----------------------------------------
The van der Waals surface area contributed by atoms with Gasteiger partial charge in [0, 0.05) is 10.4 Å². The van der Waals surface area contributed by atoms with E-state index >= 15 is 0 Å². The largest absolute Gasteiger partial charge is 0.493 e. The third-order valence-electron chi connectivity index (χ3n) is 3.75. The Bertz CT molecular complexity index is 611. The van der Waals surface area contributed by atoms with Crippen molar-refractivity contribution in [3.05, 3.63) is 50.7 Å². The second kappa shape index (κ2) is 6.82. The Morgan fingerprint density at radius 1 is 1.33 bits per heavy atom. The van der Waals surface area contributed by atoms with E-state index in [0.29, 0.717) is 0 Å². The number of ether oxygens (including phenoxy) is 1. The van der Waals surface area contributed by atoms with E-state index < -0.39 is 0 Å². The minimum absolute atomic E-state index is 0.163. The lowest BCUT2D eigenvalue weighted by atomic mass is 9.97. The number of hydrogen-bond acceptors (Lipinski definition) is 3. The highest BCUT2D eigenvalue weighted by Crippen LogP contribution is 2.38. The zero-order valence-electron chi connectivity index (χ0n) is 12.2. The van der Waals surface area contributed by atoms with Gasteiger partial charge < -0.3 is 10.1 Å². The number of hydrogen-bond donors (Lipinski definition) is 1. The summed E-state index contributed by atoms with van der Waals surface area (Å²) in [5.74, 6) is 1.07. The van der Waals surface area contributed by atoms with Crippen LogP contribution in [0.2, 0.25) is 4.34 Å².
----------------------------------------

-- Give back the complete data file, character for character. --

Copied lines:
The van der Waals surface area contributed by atoms with Gasteiger partial charge in [0, 0.05) is 10.4 Å². The van der Waals surface area contributed by atoms with E-state index >= 15 is 0 Å². The largest absolute Gasteiger partial charge is 0.493 e. The third-order valence-electron chi connectivity index (χ3n) is 3.75. The Bertz CT molecular complexity index is 611. The van der Waals surface area contributed by atoms with Crippen molar-refractivity contribution in [3.05, 3.63) is 50.7 Å². The second kappa shape index (κ2) is 6.82. The Morgan fingerprint density at radius 1 is 1.33 bits per heavy atom. The van der Waals surface area contributed by atoms with E-state index in [0.29, 0.717) is 0 Å². The number of ether oxygens (including phenoxy) is 1. The van der Waals surface area contributed by atoms with E-state index < -0.39 is 0 Å². The minimum absolute atomic E-state index is 0.163. The lowest BCUT2D eigenvalue weighted by atomic mass is 9.97. The number of hydrogen-bond acceptors (Lipinski definition) is 3. The highest BCUT2D eigenvalue weighted by Crippen LogP contribution is 2.38. The zero-order valence-electron chi connectivity index (χ0n) is 12.2. The van der Waals surface area contributed by atoms with Gasteiger partial charge < -0.3 is 10.1 Å². The number of hydrogen-bond donors (Lipinski definition) is 1. The summed E-state index contributed by atoms with van der Waals surface area (Å²) in [5.74, 6) is 1.07. The van der Waals surface area contributed by atoms with Crippen LogP contribution in [0.2, 0.25) is 4.34 Å².